The stats are in and the 2015 “State of Obesity” numbers are out. The State of Obesity – Better Policies for a Healthier America report is a project of the Trust for America’s Health and the Robert Wood Johnson Foundation.
This year’s 2015 report has published the following findings:
- Rates of obesity exceed 35% in 3 states: Arkansas, West Virginia & Mississippi
- All states have obesity that exceeds 20% of the population
- Arkansas has the highest obesity rate at 35.9% and Colorado is the lowest at 21.3%
- 17% of children and more than 30% of adults are considered obese
Although obesity rates appear to be stabilizing, they are still high. Overweight and obesity are linked to increased risk of chronic disease like heart disease, diabetes, stroke and certain types of cancer.
Obesity in adults is defined as a body mass index (BMI) of 30 or greater. BMI is a function of weight divided by height squared and you can calculate your own BMI using an online BMI calculator. For children aged 2-19, use the Pediatric BMI calculator which uses percentiles to determine obesity.
In nutrition, we often learn about the hazards of under consuming certain foods or nutrients:
- The typical American only eats 12-15 grams of fiber per day instead of the recommended 25-38 grams
- Americans fall short of intakes of nutrients of concern like potassium, vitamin D and calcium
- Eating too many refined grains with added sugars and fats is crowding out optimal fruit and vegetable intake
But what about the upper limits? When it comes to fish, perhaps you have wondered how much is too much?
With fish, the notion is for every fish meal you’re having means you are in turn likely not eating a high saturated fat meat or other animal protein meal. The 2010 Dietary Guidelines for Americans say to eat fish 2-3 times per week. But what if you eat it every day?
That was the question recently posed to Harvard researcher and professor Eric Rimm in a Today.com article. He posits that it’s probably ok for most people to eat fish every day – certainly moreso than beef or other types of protein.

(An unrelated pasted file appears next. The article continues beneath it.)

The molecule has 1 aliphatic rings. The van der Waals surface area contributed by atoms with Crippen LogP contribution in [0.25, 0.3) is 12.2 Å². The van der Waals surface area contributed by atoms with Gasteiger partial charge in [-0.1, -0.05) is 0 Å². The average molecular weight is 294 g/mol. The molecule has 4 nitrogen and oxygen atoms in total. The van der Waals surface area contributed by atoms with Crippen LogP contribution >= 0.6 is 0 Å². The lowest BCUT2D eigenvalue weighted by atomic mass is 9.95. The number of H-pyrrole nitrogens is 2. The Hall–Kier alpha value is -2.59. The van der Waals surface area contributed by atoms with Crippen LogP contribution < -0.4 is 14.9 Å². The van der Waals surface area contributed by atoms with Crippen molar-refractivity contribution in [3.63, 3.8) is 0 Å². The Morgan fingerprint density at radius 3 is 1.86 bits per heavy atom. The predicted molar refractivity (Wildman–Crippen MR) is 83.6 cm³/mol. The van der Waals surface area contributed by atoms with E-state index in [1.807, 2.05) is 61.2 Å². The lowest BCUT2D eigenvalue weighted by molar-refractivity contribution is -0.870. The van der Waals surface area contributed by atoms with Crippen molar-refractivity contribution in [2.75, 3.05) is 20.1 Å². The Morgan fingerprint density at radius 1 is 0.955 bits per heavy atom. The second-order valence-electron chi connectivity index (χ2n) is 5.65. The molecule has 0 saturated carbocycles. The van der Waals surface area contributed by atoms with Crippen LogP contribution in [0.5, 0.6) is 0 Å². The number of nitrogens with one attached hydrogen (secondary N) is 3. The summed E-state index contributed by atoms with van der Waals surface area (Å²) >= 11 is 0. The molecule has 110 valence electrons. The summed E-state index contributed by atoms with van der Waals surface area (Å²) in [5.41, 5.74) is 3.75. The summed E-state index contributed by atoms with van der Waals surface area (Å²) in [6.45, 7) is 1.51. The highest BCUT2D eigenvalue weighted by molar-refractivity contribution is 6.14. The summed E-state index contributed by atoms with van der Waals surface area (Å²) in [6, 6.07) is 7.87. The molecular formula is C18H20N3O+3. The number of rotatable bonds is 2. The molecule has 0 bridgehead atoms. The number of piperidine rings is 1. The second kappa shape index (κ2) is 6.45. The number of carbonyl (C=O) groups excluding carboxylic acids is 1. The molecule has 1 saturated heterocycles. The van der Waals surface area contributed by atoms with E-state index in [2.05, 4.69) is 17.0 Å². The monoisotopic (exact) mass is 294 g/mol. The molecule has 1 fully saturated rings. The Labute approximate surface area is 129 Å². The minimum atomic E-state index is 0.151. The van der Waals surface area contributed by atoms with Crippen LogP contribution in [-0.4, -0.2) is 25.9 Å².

Rimm and other dietitians and healthcare professionals warn against high or daily fish consumption for some high risk populations: namely pregnant and breastfeeding women and small children. Although the omega-3 fatty acids found in fatty fish are essential for brain and growth development, high levels of fish in those populations could increase risk for mercury toxicity.
Instead, pregnant and breastfeeding women and children are recommended to follow the Federal Drug Administration (FDA) and Environmental Protection Agency’s (EPA) 2014 revised guidelines of consuming 8-12 ounces of fish per week. That’s 2-3 regular sizes of fish or roughly 1.5-2 cans of tuna per week.
For the rest of you not in those populations: the benefits of eating more fish likely outweigh any potential drawbacks…so eat up!
Things are a-changin’ in the world of peanut allergy precautions.
According to the Food Allergy Research & Education (FARE) organization, peanut allergy is one of the most common food allergies and allergy to peanuts appears to be on the rise in children. Currently between 1-3% of children in westernized countries are thought to have peanut allergy.
Despite these trends, the American Academy of Pediatrics recently endorsed the Consensus Communication on Early Peanut Introduction and the Prevention of Peanut Allergy in High-risk Infants. The title is a mouthful, but the takeaway is clear:
- Early introduction of peanuts is safe and effective in infants at high risk of peanut allergy
- Health care providers should recommend introducing peanut-containing foods into the diets of high risk infants aged 4-11 months
Previous AAP recommendations were rather nebulous with regard to guidelines for the introduction of peanuts in both high or low risk peanut allergy infant groups.
The about face on early introduction of peanuts in high risk peanut allergy infant populations is based on research published last year in the New England Journal of Medicine. The study found that the early introduction of peanuts significantly decreased the frequency of the development of peanut allergy among children at high risk for peanut allergy.
If you suspect your child is in the high risk group for peanut allergy, check with your primary healthcare provider about recommendations for the introduction of peanuts and peanut-containing ingredients.